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Study finds hospital tablet computers cut nurse time by up to 30%

The System for Electronic Notification and Documentation (SEND) was developed by the University of Oxford for recording patient vital signs.

A study of three wards at the Churchill and Horton hospitals found the typical time to record the vital signs on a paper chart – traditionally hung at the end of beds – was 215 seconds, or three minutes and 35 seconds. The typical time to record to input the vital signs into SEND was 150 seconds, or two minutes and 30 seconds.

The study, reported in the Journal of the American Medical Informatics Association, is the biggest yet of the impact of the system, introduced from 2014 and now fully rolled out at Oxford University Hospitals NHS Foundation Trust hospitals.

The previous paper-based ‘track and trigger’ system involved staff documenting vital signs on paper charts and manually working out the state of the patient’s condition. SEND works through staff inputting a patient’s vital signs such as heart rate and blood pressure. The tablet – which links to patients’ barcoded wristbands to identify them – immediately provides advice on how to manage the patient’s care and clearly displays any deterioration in their condition.

It also means information about patients can be shared around the Trust, including on desktop computers, saving crucial time that was previously spent looking for and transporting paper charts.

As SEND provides immediate advice based on the vital signs inputted, the system eliminates errors from manually calculating patient risk scores as well as errors from the omission of key data, illegible handwriting and misinterpretation of paper notes. Observations are also stored in the patient’s electronic medical records, called the Electronic Patient Record (EPR). Each ward has about six tablet computers.

The study involved recording time taken to record vital signs for two, five-week periods, one for the paper system and one with SEND, comprising a total of 606 observation sets. and concluded that the time saved was statistically significant and that systems like SEND can be faster than paper charts.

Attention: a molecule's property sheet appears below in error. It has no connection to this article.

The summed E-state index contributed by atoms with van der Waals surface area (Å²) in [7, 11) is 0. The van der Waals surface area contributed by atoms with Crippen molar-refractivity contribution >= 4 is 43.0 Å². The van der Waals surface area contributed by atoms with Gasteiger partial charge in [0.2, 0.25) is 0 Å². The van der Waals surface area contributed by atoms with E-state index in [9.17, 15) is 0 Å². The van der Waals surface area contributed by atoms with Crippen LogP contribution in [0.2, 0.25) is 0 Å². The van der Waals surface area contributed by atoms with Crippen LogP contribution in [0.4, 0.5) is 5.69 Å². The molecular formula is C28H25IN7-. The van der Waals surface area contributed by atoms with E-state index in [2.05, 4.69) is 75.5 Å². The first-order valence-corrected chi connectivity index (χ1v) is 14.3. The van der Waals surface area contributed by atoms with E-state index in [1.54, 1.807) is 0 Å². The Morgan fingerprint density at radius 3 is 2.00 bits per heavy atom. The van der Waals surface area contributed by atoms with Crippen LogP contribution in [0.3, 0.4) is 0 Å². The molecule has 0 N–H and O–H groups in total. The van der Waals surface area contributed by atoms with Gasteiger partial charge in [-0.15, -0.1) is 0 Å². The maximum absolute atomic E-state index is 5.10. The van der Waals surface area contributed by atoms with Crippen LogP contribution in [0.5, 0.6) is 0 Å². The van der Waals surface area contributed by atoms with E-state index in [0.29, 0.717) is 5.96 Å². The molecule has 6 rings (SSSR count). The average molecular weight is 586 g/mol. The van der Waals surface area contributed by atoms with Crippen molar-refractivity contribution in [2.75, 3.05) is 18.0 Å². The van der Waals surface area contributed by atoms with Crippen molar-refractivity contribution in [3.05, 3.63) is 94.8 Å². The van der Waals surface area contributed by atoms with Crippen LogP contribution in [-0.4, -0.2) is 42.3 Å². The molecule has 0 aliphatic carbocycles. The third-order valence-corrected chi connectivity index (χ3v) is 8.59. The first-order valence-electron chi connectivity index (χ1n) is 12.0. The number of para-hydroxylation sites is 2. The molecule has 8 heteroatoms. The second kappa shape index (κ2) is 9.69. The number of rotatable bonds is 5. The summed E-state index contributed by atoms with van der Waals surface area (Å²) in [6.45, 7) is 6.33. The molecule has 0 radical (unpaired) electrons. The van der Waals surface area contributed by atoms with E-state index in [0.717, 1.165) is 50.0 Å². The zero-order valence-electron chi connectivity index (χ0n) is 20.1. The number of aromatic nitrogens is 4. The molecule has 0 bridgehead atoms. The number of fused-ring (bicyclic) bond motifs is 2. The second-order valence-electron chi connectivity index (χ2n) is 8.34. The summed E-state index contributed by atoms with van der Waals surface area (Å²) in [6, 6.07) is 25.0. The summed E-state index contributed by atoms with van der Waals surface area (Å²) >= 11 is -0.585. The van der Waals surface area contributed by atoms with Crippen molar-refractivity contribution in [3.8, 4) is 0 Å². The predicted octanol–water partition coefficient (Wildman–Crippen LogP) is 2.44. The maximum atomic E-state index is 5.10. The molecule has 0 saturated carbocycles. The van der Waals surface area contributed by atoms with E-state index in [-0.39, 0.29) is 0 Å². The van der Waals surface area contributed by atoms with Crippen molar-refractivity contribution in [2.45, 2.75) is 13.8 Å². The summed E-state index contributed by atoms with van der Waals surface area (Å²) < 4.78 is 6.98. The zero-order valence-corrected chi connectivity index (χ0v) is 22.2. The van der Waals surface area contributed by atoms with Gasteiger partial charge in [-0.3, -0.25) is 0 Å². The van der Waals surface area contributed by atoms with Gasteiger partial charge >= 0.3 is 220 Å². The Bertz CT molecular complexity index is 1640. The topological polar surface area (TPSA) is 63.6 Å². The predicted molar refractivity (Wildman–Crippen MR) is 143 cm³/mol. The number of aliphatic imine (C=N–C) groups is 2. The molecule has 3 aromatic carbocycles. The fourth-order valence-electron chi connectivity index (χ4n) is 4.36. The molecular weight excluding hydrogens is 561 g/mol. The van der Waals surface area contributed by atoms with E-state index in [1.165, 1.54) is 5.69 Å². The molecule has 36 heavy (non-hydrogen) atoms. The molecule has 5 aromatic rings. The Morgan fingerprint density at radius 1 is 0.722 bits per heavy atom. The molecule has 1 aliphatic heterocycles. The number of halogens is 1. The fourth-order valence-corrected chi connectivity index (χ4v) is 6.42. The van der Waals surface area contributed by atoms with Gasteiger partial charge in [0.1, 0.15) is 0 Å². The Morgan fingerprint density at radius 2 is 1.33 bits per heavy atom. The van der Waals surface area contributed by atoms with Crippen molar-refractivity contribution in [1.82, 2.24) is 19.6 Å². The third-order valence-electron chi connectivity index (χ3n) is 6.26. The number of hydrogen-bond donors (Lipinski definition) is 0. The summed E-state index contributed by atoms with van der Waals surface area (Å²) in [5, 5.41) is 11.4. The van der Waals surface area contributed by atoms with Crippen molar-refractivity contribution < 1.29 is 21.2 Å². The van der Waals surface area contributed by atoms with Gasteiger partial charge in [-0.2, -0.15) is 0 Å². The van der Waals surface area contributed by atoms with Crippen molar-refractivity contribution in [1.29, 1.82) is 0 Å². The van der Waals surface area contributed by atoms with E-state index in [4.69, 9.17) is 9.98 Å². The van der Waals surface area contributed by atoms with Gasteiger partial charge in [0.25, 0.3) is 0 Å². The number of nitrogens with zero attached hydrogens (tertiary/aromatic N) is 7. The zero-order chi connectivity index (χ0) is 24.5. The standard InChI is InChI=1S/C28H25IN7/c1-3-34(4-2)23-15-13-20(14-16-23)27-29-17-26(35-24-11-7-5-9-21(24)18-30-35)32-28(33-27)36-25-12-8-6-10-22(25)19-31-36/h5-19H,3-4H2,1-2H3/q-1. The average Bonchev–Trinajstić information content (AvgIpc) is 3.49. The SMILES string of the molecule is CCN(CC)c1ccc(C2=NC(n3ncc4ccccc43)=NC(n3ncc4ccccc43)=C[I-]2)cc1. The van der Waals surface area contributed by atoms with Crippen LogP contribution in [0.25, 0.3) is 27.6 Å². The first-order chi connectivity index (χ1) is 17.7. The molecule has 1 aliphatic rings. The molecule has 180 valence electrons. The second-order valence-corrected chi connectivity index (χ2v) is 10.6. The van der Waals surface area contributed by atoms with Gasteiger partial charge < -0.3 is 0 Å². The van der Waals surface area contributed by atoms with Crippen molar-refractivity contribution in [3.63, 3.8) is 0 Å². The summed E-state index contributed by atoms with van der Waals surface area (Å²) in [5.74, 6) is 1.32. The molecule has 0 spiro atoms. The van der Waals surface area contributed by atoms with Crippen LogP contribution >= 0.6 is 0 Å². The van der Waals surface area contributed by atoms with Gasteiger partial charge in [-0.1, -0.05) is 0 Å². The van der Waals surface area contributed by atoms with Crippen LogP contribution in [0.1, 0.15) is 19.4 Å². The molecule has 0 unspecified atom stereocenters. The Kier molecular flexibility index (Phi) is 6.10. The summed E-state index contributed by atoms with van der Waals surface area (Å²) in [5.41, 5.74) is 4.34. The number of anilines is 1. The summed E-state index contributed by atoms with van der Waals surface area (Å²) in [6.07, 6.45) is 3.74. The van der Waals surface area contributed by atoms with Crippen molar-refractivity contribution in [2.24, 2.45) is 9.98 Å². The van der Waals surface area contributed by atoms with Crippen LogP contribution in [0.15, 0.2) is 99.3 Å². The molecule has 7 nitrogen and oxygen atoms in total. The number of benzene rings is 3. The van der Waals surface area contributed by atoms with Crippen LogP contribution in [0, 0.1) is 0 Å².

It noted that the time saved varied by ward. Understanding which sort of wards would benefit the most will require further research.

Paper co-author David Wong said: “This paper’s finding supports the message that we have been hearing from front-line staff, that SEND facilitates fast and accurate recording of patient vital signs.SEND frees up more time for clinical care, which we believe will ultimately lead to better outcomes for patients.”

The technology has been devised and researched through the NIHR Oxford Biomedical Research Centre, a collaboration between the Trust and the University of Oxford to fund medical research. A team of doctors, nurses, ergonomists and engineers from the trust and university created the software and hardware for SEND.

Funding to put the system onto wards has been provided by the Department of Health’s Safer Hospitals, Safer Wards NHS Technology Fund.

The University and the Trust have recently partnered with Drayson Technologies, which will take responsibility for the deployment of SEND under an exclusive license agreement, following wider testing. Drayson Technologies will provide a dedicated development operations team to support further evaluation of SEND and will work with the university and the trusts to manage its wider deployment and commercialisation across the NHS.

The company intends to develop SEND into a central platform in which other digital health applications can inter-operate, allowing for further improvement outcomes for patient health and efficiencies for the NHS.